Anyone who suffers from a food allergy knows how tricky it can be to eat anywhere outside your own home. Whether it’s a business lunch at a restaurant or Thanksgiving dinner at your new partner’s aunt’s house, not knowing exactly what goes into your food or how it’s prepared can be the cause of anxiety and possibly a nasty allergic reaction.
But what if there were a small, portable device that could detect common food allergens, preventing you from eating something that could make you sick? Thanks to some researchers, that might soon be the case.
The American Chemical Society’s journal ACS Nano reported that a new device is under development that would cost around $40 and function as a portable allergen-detection system called “integrated exogenous allergen testing” — or iEAT. Unlike previously existing equipment for detecting allergens — which primarily consist of bulky lab equipment — the iEAT is the size of a keychain and contains allergen sensors, which transmit the food test results to a smartphone.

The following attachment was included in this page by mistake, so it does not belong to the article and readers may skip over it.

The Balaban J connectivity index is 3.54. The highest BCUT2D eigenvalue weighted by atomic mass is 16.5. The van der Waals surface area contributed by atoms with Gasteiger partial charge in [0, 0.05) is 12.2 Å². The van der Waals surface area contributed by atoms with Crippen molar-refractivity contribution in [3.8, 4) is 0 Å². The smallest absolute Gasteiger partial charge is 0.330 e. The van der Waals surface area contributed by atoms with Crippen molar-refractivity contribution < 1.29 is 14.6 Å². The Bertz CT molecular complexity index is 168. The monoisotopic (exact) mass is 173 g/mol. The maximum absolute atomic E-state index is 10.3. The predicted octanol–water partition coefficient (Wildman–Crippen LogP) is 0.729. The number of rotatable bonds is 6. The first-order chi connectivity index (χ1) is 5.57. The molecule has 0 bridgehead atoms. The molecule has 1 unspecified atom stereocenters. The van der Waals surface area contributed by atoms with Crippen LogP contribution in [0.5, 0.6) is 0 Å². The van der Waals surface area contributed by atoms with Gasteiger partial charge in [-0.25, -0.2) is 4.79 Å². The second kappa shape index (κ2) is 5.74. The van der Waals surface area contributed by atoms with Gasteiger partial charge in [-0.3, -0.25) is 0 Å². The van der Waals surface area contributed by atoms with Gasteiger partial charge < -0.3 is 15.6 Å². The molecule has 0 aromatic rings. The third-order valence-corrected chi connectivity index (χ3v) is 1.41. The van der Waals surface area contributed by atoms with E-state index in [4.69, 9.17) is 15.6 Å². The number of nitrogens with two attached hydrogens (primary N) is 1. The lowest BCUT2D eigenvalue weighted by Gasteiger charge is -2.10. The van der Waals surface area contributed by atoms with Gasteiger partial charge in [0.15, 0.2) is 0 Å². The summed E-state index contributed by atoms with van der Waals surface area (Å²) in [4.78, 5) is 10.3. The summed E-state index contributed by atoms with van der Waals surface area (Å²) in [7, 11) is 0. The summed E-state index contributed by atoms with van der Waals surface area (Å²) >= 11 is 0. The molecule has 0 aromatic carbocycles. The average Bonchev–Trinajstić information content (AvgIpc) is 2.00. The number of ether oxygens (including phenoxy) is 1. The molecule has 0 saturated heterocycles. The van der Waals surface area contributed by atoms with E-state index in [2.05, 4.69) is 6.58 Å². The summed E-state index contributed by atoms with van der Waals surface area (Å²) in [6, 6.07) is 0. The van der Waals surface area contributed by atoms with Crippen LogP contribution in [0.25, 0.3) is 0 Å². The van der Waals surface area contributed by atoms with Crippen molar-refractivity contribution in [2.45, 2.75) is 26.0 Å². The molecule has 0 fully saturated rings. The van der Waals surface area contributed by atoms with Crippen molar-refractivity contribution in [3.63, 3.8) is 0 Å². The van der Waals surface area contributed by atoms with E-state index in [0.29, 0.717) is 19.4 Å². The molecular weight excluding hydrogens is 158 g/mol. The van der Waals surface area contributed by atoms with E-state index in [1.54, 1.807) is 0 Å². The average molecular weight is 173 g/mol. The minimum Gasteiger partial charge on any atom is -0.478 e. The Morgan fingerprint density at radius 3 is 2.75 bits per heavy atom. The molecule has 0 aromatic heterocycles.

ACS Nano reported that within 10 minutes, the device could detect five allergens — wheat, peanuts, hazelnuts, milk and egg whites — at levels that would have been undetectable with even the highest-level lab equipment. For example, the iEAT found gluten in what would appear to be a gluten-free salad and egg protein in beer.
For now, the prototype was designed to sniff out the five previously mentioned allergens, but researchers indicated that future models could be programmed to test for other allergens as well as nonfood contaminants such as pesticides.